This morning, the FTC issued a report showing the results of a survey of mobile apps for children. These apps can automatically collect a broad range of information, including a user's location, phone number, contacts, call logs, and unique identifiers. However, the report notes that neither the app stores nor app developers provide the information parents need to determine what data is collected from children or how it is shared.
FTC Chairman Jon Leibowitz asked companies to “step up to the plate and provide easily accessible, basic information, so that parents can make informed decisions about the apps their kids use.” Specifically, the report recommends that:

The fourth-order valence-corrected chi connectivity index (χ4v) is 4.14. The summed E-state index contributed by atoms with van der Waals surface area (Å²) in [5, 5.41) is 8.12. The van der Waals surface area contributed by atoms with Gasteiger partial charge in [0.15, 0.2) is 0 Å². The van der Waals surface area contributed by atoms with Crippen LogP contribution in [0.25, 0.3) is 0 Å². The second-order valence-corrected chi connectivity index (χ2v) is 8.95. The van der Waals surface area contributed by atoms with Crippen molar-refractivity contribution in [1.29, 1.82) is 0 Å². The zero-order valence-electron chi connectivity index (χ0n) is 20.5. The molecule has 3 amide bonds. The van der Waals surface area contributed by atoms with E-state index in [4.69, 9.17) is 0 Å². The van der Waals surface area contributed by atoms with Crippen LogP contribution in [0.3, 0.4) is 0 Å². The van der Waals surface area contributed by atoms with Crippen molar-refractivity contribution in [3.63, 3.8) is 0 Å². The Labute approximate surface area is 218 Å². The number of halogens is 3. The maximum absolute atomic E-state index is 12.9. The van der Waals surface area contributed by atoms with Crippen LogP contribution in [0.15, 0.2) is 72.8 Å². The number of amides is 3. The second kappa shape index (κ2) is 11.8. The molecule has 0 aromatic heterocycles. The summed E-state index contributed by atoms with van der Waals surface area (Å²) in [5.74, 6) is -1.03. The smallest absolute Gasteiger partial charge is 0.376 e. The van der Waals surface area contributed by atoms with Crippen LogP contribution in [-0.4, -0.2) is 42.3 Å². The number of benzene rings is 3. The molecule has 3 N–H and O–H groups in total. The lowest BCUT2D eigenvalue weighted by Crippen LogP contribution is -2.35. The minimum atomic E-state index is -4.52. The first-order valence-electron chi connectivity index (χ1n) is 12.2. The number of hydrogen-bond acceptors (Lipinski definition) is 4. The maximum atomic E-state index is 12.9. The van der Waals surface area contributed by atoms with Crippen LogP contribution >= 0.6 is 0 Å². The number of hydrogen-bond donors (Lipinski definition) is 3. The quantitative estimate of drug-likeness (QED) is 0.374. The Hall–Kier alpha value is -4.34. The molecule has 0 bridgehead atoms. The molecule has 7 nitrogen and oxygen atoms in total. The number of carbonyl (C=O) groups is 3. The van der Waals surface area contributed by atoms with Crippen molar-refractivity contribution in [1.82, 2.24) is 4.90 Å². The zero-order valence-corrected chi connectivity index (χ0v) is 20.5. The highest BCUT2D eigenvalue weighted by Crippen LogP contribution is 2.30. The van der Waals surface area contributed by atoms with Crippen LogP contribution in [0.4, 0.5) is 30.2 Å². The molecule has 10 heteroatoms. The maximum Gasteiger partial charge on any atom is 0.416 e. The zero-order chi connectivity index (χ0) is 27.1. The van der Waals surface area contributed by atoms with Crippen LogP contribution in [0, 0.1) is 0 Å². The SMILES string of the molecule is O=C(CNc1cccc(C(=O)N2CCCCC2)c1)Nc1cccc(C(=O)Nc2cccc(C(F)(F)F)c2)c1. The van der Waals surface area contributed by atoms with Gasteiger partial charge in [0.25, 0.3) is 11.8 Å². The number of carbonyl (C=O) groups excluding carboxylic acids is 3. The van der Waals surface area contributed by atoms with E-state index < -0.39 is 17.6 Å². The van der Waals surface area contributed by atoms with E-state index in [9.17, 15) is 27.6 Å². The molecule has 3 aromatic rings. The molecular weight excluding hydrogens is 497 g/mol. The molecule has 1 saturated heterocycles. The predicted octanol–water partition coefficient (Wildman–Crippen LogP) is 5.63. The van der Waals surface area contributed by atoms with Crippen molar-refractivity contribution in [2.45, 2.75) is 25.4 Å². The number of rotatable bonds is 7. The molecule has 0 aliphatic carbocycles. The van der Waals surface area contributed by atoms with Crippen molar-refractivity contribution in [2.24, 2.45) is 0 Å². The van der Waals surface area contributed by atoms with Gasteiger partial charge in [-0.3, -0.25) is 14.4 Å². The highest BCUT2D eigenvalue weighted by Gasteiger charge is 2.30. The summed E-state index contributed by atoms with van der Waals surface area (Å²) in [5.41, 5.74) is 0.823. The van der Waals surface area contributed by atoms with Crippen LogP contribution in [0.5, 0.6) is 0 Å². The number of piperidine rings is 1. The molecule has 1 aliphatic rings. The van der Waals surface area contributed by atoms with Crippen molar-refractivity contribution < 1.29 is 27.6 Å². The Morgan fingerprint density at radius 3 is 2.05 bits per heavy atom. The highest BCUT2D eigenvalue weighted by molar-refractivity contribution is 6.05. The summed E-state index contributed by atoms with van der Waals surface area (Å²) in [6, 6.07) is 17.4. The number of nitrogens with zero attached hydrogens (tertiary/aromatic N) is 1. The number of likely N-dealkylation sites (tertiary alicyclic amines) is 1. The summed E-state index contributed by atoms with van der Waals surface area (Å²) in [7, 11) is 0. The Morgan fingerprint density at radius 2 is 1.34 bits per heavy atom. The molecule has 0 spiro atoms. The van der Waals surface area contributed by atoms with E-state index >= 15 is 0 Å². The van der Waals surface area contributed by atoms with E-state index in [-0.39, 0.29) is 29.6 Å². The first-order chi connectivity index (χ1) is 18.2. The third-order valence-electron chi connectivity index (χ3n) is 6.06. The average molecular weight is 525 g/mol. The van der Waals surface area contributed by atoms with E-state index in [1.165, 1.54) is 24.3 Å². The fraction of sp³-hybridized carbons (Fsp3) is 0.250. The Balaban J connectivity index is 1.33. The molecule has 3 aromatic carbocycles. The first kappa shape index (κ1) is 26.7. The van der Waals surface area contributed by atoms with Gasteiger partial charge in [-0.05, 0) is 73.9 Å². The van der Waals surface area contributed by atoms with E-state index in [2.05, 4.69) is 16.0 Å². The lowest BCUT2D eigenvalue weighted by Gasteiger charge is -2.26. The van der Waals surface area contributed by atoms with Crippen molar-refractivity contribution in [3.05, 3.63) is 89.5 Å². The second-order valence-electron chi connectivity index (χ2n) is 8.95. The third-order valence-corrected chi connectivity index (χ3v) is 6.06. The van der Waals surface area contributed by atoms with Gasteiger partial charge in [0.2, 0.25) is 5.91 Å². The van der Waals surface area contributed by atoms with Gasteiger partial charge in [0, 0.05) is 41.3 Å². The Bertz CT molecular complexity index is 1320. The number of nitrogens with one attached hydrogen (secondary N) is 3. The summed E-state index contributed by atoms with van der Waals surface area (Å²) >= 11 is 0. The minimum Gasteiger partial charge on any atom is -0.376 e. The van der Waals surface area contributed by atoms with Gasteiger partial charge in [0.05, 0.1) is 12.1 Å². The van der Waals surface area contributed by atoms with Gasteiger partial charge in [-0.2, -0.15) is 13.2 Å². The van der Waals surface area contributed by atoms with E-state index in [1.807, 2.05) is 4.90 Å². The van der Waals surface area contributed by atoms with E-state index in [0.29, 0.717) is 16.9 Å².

- All members of the "kids app ecosystem" should play an active role in providing key information to parents.
- App developers should provide information about their privacy practices in simple and short disclosures. They also should disclose whether the app connects with social media and whether it contains ads. Third parties that collect data also should disclose their privacy practices.
- App stores also should take responsibility for ensuring parents have basic information. The report notes that the stores provide architecture for sharing pricing and category data, and should be able to provide a way for developers to provide privacy information.
Later this year, the FTC will host a public workshop in connection with its efforts to update the "Dot Com Disclosure" guide about how to provide effective online disclosures. "One of the topics that will be addressed is mobile privacy disclosures, including how they can be short, effective, and accessible to consumers on small screens." We will discuss similar topics in our 4th Annual Privacy Law Seminar this afternoon.